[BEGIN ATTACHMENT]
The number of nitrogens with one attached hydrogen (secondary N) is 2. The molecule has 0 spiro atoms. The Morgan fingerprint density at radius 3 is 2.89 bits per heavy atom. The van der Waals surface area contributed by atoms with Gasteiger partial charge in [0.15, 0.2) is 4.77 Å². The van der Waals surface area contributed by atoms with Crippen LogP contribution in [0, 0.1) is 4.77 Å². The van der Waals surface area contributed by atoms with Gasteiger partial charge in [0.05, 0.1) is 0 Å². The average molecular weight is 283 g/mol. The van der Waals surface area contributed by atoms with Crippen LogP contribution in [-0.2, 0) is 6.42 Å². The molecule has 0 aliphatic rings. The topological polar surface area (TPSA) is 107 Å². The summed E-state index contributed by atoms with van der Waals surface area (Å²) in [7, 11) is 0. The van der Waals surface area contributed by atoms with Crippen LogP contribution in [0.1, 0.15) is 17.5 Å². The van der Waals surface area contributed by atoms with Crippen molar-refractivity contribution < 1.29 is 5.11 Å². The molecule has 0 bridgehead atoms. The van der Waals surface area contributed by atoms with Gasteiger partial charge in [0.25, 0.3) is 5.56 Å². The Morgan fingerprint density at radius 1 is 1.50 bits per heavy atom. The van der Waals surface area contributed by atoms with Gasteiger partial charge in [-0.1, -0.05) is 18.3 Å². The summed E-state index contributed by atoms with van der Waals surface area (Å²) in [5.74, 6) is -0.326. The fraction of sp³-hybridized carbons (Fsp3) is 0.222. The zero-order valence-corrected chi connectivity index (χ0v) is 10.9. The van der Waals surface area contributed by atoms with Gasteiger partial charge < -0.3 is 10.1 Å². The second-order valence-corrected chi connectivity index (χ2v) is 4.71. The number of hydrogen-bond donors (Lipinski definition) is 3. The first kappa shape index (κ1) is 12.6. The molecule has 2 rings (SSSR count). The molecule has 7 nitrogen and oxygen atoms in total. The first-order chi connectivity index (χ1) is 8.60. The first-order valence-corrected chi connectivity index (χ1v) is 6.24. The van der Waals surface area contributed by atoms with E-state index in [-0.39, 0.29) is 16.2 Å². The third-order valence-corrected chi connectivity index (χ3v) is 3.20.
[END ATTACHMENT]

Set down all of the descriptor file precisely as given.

The number of nitrogens with one attached hydrogen (secondary N) is 2. The molecule has 0 spiro atoms. The Morgan fingerprint density at radius 3 is 2.89 bits per heavy atom. The van der Waals surface area contributed by atoms with Gasteiger partial charge in [0.15, 0.2) is 4.77 Å². The van der Waals surface area contributed by atoms with Crippen LogP contribution in [0, 0.1) is 4.77 Å². The van der Waals surface area contributed by atoms with Gasteiger partial charge in [0.05, 0.1) is 0 Å². The average molecular weight is 283 g/mol. The van der Waals surface area contributed by atoms with Crippen LogP contribution in [-0.2, 0) is 6.42 Å². The molecule has 0 aliphatic rings. The topological polar surface area (TPSA) is 107 Å². The summed E-state index contributed by atoms with van der Waals surface area (Å²) in [7, 11) is 0. The van der Waals surface area contributed by atoms with Crippen LogP contribution in [0.1, 0.15) is 17.5 Å². The van der Waals surface area contributed by atoms with Crippen molar-refractivity contribution < 1.29 is 5.11 Å². The molecule has 0 bridgehead atoms. The van der Waals surface area contributed by atoms with Gasteiger partial charge in [0.25, 0.3) is 5.56 Å². The Morgan fingerprint density at radius 1 is 1.50 bits per heavy atom. The van der Waals surface area contributed by atoms with Gasteiger partial charge in [-0.1, -0.05) is 18.3 Å². The summed E-state index contributed by atoms with van der Waals surface area (Å²) in [5.74, 6) is -0.326. The fraction of sp³-hybridized carbons (Fsp3) is 0.222. The zero-order valence-corrected chi connectivity index (χ0v) is 10.9. The van der Waals surface area contributed by atoms with Gasteiger partial charge < -0.3 is 10.1 Å². The second-order valence-corrected chi connectivity index (χ2v) is 4.71. The number of hydrogen-bond donors (Lipinski definition) is 3. The first kappa shape index (κ1) is 12.6. The molecule has 2 rings (SSSR count). The molecule has 7 nitrogen and oxygen atoms in total. The first-order chi connectivity index (χ1) is 8.60. The first-order valence-corrected chi connectivity index (χ1v) is 6.24. The van der Waals surface area contributed by atoms with E-state index in [-0.39, 0.29) is 16.2 Å². The third-order valence-corrected chi connectivity index (χ3v) is 3.20.